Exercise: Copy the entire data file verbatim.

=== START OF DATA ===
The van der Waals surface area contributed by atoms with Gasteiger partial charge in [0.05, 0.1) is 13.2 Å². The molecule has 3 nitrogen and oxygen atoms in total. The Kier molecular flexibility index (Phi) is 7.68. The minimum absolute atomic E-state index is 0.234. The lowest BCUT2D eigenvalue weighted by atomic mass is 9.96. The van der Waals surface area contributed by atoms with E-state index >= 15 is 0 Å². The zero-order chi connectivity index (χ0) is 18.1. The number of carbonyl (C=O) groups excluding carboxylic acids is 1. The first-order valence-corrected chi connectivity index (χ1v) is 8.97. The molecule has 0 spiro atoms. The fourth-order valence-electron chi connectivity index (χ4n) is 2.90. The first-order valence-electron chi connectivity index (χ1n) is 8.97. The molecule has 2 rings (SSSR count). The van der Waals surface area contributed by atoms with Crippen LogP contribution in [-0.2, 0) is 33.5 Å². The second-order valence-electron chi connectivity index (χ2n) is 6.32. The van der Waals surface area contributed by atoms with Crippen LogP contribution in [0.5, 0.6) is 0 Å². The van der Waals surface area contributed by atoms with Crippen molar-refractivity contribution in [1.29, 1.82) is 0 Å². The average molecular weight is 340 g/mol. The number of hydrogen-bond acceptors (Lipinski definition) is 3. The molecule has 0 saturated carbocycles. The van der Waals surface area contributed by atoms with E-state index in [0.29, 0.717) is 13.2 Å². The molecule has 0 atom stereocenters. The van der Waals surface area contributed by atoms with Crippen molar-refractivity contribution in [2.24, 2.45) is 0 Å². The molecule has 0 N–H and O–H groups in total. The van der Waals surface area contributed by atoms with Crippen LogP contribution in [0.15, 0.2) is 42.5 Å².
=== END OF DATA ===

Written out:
The van der Waals surface area contributed by atoms with Gasteiger partial charge in [0.05, 0.1) is 13.2 Å². The molecule has 3 nitrogen and oxygen atoms in total. The Kier molecular flexibility index (Phi) is 7.68. The minimum absolute atomic E-state index is 0.234. The lowest BCUT2D eigenvalue weighted by atomic mass is 9.96. The van der Waals surface area contributed by atoms with E-state index >= 15 is 0 Å². The zero-order chi connectivity index (χ0) is 18.1. The number of carbonyl (C=O) groups excluding carboxylic acids is 1. The first-order valence-corrected chi connectivity index (χ1v) is 8.97. The molecule has 0 spiro atoms. The fourth-order valence-electron chi connectivity index (χ4n) is 2.90. The first-order valence-electron chi connectivity index (χ1n) is 8.97. The molecule has 2 rings (SSSR count). The van der Waals surface area contributed by atoms with Crippen LogP contribution in [-0.2, 0) is 33.5 Å². The second-order valence-electron chi connectivity index (χ2n) is 6.32. The van der Waals surface area contributed by atoms with Crippen LogP contribution in [0.5, 0.6) is 0 Å². The van der Waals surface area contributed by atoms with Crippen molar-refractivity contribution in [1.29, 1.82) is 0 Å². The average molecular weight is 340 g/mol. The number of hydrogen-bond acceptors (Lipinski definition) is 3. The molecule has 0 saturated carbocycles. The van der Waals surface area contributed by atoms with E-state index in [0.29, 0.717) is 13.2 Å². The molecule has 0 atom stereocenters. The van der Waals surface area contributed by atoms with Crippen molar-refractivity contribution in [2.24, 2.45) is 0 Å². The molecule has 0 N–H and O–H groups in total. The van der Waals surface area contributed by atoms with Crippen LogP contribution in [0.15, 0.2) is 42.5 Å².